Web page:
Chicago’s new Mayor Rahm Emanuel, Obama’s former chief of staff, also heralded the bill. As a candidate, Emanuel advocated curtailing teachers’ right to strike and called on Democratic Speaker of the House Michael Madigan to pass legislation to that effect. In his inaugural address on Monday, Emanuel said he would make education “reform” a top priority.

The Chicago Sun-Times quoted Dr. Barbara Radner at DePaul University’s Center for Urban Education, who remarked: “[Emanuel]’s just been given the tools he needs from the state to be the education mayor ... in a way [Mayor] Daley was never able to.” Daley was given immense power over Chicago Public Schools in 1995, and his Renaissance 2010 plan led to the shutdown of many public schools and their replacement by charter schools. Emanuel’s administration will be even more destructive.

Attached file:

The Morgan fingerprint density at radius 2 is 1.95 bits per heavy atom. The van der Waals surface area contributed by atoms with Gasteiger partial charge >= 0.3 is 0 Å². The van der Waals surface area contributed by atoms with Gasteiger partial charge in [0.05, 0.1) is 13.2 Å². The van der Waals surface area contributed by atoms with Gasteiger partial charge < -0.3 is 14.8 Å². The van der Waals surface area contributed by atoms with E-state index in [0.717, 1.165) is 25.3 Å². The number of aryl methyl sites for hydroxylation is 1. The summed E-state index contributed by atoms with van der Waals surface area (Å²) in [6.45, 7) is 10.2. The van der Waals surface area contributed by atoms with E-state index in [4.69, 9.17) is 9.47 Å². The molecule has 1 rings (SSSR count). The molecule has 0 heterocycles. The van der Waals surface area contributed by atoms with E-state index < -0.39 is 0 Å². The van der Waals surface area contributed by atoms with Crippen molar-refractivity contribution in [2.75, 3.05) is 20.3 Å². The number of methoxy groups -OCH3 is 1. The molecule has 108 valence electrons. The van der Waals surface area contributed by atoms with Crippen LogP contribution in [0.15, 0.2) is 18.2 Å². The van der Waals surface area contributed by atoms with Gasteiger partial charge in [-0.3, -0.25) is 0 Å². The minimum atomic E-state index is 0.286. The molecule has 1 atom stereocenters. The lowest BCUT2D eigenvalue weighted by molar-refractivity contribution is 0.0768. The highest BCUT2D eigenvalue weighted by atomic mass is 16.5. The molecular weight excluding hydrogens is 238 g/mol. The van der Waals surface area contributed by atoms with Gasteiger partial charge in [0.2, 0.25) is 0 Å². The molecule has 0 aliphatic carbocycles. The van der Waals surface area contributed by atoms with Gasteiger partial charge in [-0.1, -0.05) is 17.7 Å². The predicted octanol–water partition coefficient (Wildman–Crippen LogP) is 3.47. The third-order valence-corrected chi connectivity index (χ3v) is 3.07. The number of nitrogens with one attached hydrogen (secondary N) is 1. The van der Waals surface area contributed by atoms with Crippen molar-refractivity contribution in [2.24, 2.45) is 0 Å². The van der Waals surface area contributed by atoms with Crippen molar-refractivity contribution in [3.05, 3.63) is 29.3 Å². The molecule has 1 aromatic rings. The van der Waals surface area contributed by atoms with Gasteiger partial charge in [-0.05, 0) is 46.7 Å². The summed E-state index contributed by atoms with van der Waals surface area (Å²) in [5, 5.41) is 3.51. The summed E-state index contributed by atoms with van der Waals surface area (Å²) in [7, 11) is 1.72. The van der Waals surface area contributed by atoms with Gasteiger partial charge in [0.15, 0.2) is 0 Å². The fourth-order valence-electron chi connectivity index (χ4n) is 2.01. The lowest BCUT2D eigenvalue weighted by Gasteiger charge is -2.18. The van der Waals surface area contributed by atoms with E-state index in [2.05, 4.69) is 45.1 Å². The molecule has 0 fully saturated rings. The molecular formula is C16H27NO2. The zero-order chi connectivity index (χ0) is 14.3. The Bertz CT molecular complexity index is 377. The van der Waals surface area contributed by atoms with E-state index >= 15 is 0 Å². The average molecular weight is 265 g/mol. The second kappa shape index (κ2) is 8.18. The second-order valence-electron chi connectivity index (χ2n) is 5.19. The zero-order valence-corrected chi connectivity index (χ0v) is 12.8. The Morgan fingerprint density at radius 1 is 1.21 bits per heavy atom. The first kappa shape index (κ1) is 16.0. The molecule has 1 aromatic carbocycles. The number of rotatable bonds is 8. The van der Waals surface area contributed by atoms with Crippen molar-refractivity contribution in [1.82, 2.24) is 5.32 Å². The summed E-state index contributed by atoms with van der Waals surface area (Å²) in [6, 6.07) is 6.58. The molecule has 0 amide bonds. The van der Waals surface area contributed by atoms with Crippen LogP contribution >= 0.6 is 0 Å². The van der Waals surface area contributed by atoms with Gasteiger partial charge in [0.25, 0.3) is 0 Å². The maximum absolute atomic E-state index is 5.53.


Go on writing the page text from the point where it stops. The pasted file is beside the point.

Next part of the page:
The trade unions are entirely complicit in this historic attack on teachers and public education. At a national level, the teachers unions have backed Obama’s education policy and have announced their support for his reelection in 2012. In Illinois, the unions were involved in crafting the legislation and gave it their enthusiastic support as it passed the Illinois Senate. They raised hypocritical criticisms of certain aspects of it as it moved through the House, but this was only after teachers voiced outrage at the Senate bill and at the complicity of the teachers’ unions in its passage.

The Illinois Education Association and the Chicago Teachers Union worked with right-wing “reform” groups and Democratic and Republican legislators to develop the bill since late 2010. As the House vote neared, the IEA changed its position to neutral.